Sally from my office recently listened to my advice and got herself a pair of silk pillowcases – at least that’s what she thought. Apparently, she ignored the part of my advice where you have to watch out for the pricing. The package arrived at the office this morning and she was thrilled, until I pointed out that the material for the pillowcases wasn’t silk – it was polyester.
Of course, Sally was baffled. She saw the pillowcases on Ebay on a 70% discount (yep, that’s 30% of original price) and were selling for a measly $14, and she thought it was a great deal. The title of the merchandise read “Top Quality Silk-y Satin Pillowcases – Clearance Sale”, and being the ever-so-careless klutz of our office, she thought it was silk. She even tried to defend her decision by refuting my claims and claiming that even I could be wrong. This is, of course, before I compared her pillowcases with the silk travel pillowcase I had in the office. The obvious difference in the touch and feel of the materials made her realize her mistake right away.
Sally was lucky that the polyester satin pillowcases she bought were cheap and $14 is nowhere near a big loss. Besides, polyester satin fabric is smooth and offers some skin protection as well so the money isn’t completely wasted. However, I was really intrigued by the use of trap words in merchandise titles (such as “Silk-y”) that could mislead the unknowing buyer into buying something they don’t really want. Doing a quick search on Ebay returns many more results with “silk” being part of the title yet are not made with silk at all. Most of these products that can be searched with “silk” have “polyester” written somewhere in their description to avoid accusation of fake product description, but customers who are encouraged by the low prices can overlook these small details in their excitement.
So some of you might ask: “well, as long as my penny is worth it what’s wrong with polyester?” To this I answer: “Nothing”. There is, of course, nothing wrong with polyester – it IS the more economical choice of the two. However, you are not paying more for silk for nothing. Silk offers a number of benefits that polyester simply doesn’t:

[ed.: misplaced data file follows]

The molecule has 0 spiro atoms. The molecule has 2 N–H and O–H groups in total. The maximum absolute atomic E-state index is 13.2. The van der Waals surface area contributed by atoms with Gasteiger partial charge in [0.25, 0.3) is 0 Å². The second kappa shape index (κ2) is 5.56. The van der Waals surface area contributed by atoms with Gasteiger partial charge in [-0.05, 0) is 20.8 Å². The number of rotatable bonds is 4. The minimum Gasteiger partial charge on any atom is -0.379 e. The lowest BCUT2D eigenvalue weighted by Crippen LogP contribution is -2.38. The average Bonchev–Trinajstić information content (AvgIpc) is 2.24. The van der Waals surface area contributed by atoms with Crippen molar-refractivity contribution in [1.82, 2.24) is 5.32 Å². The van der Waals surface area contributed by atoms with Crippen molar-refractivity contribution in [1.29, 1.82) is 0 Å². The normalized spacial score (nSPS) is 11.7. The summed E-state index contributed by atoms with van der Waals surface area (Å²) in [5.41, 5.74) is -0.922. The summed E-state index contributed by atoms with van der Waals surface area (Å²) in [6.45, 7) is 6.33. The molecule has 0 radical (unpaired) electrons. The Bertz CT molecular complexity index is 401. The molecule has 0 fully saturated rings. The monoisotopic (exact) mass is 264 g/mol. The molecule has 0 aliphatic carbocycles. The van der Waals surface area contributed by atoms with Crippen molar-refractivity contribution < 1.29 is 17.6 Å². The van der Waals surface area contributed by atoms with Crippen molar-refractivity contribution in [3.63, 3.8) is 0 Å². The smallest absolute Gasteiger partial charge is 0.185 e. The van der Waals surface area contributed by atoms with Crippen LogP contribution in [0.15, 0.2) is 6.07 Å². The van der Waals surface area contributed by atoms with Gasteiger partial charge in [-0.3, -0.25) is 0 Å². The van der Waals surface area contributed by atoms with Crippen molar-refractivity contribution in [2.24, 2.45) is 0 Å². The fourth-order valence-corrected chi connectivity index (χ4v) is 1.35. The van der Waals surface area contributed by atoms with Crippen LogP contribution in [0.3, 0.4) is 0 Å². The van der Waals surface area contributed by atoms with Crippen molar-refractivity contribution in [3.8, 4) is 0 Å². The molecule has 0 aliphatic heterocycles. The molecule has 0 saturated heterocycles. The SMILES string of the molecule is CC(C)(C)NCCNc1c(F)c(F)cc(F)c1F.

– Polyester is a poor moisture wicker, a heavy sweater sleeping on polyester pillowcases will find himself waking up with half his face wet. Silk has one of the highest moisture absorption rate out of all textiles.
– Polyester has poor insulation. Sleeping on polyester pillowcases in winter leaves your face feeling cold. Silk on the other hand, keeps just the right amount of warmth in the material.
– Polyester is not hypoallergenic while silk is anti-bacterial, anti-fungal and anti-acarid at the same time.
– Polyester is synthetic and chemically inert while silk is composed of proteins and essential amino acids, which helps nourish your facial skin.
Then there are the subtle differences in touch and feel – silk is softer while polyester feels slightly rigid. The only area in which polyester has a convincing victory is anti-wrinkle, which is nothing a good ironing can’t solve.
So I’m not writing this to bash on polyester, but if you are aiming to get silk for its health and beauty benefits, you have to watch out for the little traps in online shopping. Going for the cheap goods will almost always reward you with cheap quality, which is something you probably don’t want.
PS. For those who are interested in reading about techniques in telling silk and cheaper materials apart, please see part 7 of my blog series from 2013-2014, which talks about how to avoid common traps and pitfalls when you shop for silk online.